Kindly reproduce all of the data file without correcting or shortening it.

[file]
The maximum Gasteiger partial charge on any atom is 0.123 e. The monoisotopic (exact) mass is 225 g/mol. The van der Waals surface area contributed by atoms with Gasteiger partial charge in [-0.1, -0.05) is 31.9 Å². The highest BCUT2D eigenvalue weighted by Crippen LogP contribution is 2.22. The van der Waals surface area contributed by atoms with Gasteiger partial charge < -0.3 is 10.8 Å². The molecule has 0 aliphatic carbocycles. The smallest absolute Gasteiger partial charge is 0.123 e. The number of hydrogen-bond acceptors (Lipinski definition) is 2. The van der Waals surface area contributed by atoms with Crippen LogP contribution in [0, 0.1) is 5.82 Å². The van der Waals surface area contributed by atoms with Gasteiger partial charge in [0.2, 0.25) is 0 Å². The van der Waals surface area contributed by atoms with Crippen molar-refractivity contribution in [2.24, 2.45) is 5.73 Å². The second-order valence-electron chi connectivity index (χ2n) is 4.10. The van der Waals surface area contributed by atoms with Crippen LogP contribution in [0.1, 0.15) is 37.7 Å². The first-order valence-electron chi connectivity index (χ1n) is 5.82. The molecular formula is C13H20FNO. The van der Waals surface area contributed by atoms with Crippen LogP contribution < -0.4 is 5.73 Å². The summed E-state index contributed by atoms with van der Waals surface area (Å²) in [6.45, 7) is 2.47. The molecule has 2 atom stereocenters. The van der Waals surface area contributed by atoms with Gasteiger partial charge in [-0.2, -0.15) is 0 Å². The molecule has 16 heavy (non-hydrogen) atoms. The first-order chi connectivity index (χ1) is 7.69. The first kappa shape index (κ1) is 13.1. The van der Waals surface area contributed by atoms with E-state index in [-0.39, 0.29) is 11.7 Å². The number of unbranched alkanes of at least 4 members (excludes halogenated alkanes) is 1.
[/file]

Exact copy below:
The maximum Gasteiger partial charge on any atom is 0.123 e. The monoisotopic (exact) mass is 225 g/mol. The van der Waals surface area contributed by atoms with Gasteiger partial charge in [-0.1, -0.05) is 31.9 Å². The highest BCUT2D eigenvalue weighted by Crippen LogP contribution is 2.22. The van der Waals surface area contributed by atoms with Gasteiger partial charge < -0.3 is 10.8 Å². The molecule has 0 aliphatic carbocycles. The smallest absolute Gasteiger partial charge is 0.123 e. The number of hydrogen-bond acceptors (Lipinski definition) is 2. The van der Waals surface area contributed by atoms with Crippen LogP contribution in [0, 0.1) is 5.82 Å². The van der Waals surface area contributed by atoms with Gasteiger partial charge in [0.2, 0.25) is 0 Å². The van der Waals surface area contributed by atoms with Crippen molar-refractivity contribution in [2.24, 2.45) is 5.73 Å². The second-order valence-electron chi connectivity index (χ2n) is 4.10. The van der Waals surface area contributed by atoms with Crippen LogP contribution in [0.1, 0.15) is 37.7 Å². The first-order valence-electron chi connectivity index (χ1n) is 5.82. The molecular formula is C13H20FNO. The van der Waals surface area contributed by atoms with Crippen LogP contribution < -0.4 is 5.73 Å². The summed E-state index contributed by atoms with van der Waals surface area (Å²) in [6.45, 7) is 2.47. The molecule has 2 atom stereocenters. The van der Waals surface area contributed by atoms with Gasteiger partial charge in [-0.2, -0.15) is 0 Å². The molecule has 16 heavy (non-hydrogen) atoms. The first-order chi connectivity index (χ1) is 7.69. The first kappa shape index (κ1) is 13.1. The van der Waals surface area contributed by atoms with E-state index in [-0.39, 0.29) is 11.7 Å². The number of unbranched alkanes of at least 4 members (excludes halogenated alkanes) is 1.